Luckily, [Jelmer] found that the programmer would happily attempt to perform operations on a 16 bit EPROM even though no adapter was physically present. This gave him a chance to probe around with a logic analyzer to figure out what it was trying to accomplish. The trick turned out to be splitting the 16 bit bus into two 8 bit buses which are requested sequentially.

With careful observation, close studying of 16 bit chip datasheets, and much brow furrowing, he was eventually able to come up a design that used five 74xx573 latches and put a schematic together in Eagle. There were a few kinks to iron out when the boards finally arrived, but ultimately the design worked on the first try. [Jelmer] says the same technique should work for 42 pin EPROMs, but as Dataman still actually sell adapters for those he decided not to supply schematics for it.

[Jelmer] tells us that he was inspired to send this success story our way after reading how our very own [Elliot Williams] took the long away around to erase a couple UV EPROMs recently While this isn’t the first time we’ve seen somebody have to hack support for 16 bit EPROMs into their programmer, it’s good to see that the manufacturer at least had the customer’s back in this case.

Repairs You Can Print: Racing The Clock For A Dishwasher Fix

No matter how mad your 3D printing skills may be, there comes a time when it makes more sense to order a replacement part than print it. For [billchurch], that time was the five-hour window he had to order an OEM part online and have it delivered within two days. The race was on — would he be able to model and print a replacement latch for his dishwasher’s detergent dispenser, or would suffer the ignominy of having to plunk down $30 for a tiny but complicated part?

As you can probably guess, [bill] managed to beat the clock. But getting there wasn’t easy, at least judging by the full write-up on his blog. The culprit responsible for the detergent problem was a small plastic lever whose pivot had worn out. Using a caliper for accurate measurements, [bill] was able to create a model in Fusion 360 in just about two hours. There was no time to fuss with fillets and chamfers; this was a rush job, after all. Still, even adding in the 20 minutes print time in PETG, there was plenty of time to spare. The new part was a tight fit but it seemed to work well on the bench, and a test load of dishes proved a success. Will it last? Maybe not. But when you can print one again in 20 minutes, does it really matter?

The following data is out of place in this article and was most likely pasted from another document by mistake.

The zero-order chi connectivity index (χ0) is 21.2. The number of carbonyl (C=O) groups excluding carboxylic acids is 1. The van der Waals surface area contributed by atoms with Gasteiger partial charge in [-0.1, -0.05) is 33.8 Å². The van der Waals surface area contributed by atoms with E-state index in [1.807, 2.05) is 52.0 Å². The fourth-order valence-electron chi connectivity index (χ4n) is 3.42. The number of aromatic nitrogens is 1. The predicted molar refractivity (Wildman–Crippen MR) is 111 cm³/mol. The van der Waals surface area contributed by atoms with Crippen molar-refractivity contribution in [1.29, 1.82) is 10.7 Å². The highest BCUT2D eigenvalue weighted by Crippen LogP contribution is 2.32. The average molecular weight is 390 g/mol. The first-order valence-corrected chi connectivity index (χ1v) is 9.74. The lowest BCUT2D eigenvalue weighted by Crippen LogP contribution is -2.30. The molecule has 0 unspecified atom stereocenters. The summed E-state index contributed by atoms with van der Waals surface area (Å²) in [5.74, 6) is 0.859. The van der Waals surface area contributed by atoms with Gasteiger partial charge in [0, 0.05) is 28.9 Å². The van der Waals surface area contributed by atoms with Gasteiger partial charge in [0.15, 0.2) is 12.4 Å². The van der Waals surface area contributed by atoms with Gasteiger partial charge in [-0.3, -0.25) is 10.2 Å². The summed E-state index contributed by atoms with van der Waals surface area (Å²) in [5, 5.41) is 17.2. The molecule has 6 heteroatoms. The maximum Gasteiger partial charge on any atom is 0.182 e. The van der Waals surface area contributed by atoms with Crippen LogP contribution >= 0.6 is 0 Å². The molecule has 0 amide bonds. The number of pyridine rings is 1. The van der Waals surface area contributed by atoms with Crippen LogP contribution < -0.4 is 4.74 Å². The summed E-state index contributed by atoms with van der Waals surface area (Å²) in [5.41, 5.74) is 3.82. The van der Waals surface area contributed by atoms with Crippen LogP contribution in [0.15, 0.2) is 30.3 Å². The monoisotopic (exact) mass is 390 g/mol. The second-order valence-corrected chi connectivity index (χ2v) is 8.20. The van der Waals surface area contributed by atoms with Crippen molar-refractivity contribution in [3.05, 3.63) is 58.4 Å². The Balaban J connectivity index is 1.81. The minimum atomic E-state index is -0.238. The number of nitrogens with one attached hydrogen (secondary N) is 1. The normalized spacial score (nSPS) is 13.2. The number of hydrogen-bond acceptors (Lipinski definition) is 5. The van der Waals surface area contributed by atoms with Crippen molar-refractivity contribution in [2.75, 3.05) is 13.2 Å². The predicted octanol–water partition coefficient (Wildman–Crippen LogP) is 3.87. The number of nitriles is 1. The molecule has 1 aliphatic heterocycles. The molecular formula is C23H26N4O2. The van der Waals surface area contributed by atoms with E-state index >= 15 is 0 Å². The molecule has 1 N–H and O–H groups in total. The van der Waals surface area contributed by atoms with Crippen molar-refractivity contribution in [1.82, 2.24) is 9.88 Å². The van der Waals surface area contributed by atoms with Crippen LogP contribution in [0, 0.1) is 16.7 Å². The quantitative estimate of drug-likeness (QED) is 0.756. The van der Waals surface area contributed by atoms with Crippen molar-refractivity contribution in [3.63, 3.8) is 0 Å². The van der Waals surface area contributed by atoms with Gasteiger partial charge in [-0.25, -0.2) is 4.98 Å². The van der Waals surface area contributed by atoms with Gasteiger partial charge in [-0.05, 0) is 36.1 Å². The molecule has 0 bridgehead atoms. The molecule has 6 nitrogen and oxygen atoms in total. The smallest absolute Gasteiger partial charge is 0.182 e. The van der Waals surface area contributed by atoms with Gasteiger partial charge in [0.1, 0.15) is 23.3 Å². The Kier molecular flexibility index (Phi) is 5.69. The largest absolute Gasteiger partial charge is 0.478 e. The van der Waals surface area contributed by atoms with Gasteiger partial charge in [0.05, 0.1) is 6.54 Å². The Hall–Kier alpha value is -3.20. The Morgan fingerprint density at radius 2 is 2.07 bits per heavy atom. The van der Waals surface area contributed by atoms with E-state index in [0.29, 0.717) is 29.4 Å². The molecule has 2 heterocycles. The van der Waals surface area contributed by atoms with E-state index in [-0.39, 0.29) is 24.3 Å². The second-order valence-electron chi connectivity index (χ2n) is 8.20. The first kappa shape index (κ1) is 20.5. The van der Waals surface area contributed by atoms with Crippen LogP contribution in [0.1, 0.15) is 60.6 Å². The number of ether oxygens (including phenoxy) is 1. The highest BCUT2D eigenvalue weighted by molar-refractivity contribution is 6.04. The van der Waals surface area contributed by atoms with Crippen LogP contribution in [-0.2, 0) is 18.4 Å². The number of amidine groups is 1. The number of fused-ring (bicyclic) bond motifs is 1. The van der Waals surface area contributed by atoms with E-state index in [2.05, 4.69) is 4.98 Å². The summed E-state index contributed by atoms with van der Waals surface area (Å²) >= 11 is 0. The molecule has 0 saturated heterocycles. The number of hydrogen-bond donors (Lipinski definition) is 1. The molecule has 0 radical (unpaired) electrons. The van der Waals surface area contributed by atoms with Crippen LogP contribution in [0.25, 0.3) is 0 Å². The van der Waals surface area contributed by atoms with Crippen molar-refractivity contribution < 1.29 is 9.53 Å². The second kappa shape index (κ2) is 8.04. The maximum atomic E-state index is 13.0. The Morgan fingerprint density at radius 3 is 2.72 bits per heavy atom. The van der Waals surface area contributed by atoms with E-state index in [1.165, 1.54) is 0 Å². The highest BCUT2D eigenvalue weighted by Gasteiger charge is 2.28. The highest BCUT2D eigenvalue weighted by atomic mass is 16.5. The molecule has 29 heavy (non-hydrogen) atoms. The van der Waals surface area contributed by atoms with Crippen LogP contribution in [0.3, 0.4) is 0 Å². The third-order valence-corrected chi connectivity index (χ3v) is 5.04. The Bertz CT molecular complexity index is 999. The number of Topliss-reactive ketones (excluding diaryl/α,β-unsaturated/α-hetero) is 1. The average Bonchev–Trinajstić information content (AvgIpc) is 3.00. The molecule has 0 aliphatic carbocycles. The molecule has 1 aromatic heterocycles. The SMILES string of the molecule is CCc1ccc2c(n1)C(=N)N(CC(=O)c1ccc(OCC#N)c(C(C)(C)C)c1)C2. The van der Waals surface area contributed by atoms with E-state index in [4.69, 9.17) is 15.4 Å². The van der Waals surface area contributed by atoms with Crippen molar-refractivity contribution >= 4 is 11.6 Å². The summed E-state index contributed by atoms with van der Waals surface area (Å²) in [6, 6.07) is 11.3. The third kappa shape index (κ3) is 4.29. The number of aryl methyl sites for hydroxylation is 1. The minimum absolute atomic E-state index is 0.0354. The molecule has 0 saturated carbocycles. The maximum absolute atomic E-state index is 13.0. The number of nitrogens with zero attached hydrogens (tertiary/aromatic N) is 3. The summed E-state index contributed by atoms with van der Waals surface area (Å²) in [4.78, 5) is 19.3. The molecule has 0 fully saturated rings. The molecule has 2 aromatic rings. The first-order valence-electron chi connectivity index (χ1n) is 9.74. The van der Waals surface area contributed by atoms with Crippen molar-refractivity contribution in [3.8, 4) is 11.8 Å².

Have you got an epic repair that was made possible by 3D printing? We want to know about it. And if you enter it into our Repairs You Can Print Contest, you can actually win some cool prizes to boot. We’ve got multiple categories and not that many entries yet, so your chances are good.

RADAR Controlled Speakers

[Scott] had a simple problem – he was tired of leaning over his work bench to change the volume on his speakers. He desired a system that would readily allow him to switch the speakers on and off from a more comfortable distance. Not one to settle for the more conventional solutions available, [Scott] whipped up a RADAR-activated switch for his speaker system.

The build relies on a surprisingly cost-effective RADAR module available off the shelf, running in the 5.8GHz spectrum. At under $10, it’s no big deal to throw one of these into a project that requires some basic distance sensing. [Scott] decided to keep things simple – instead of going with a full-fat microcontroller to control the speakers, a 74HC590 IC was used to create a latch. Each time the RADAR module senses an object in close proximity, it toggles the state of the latch. The latch then controls a transistor that switches the power for the speakers.

Overall it’s a build that combines a modern integrated RADAR module with some very simple control logic to create a functional build. Of course, there’s so much more you can do with some 74-series logic. Video after the break.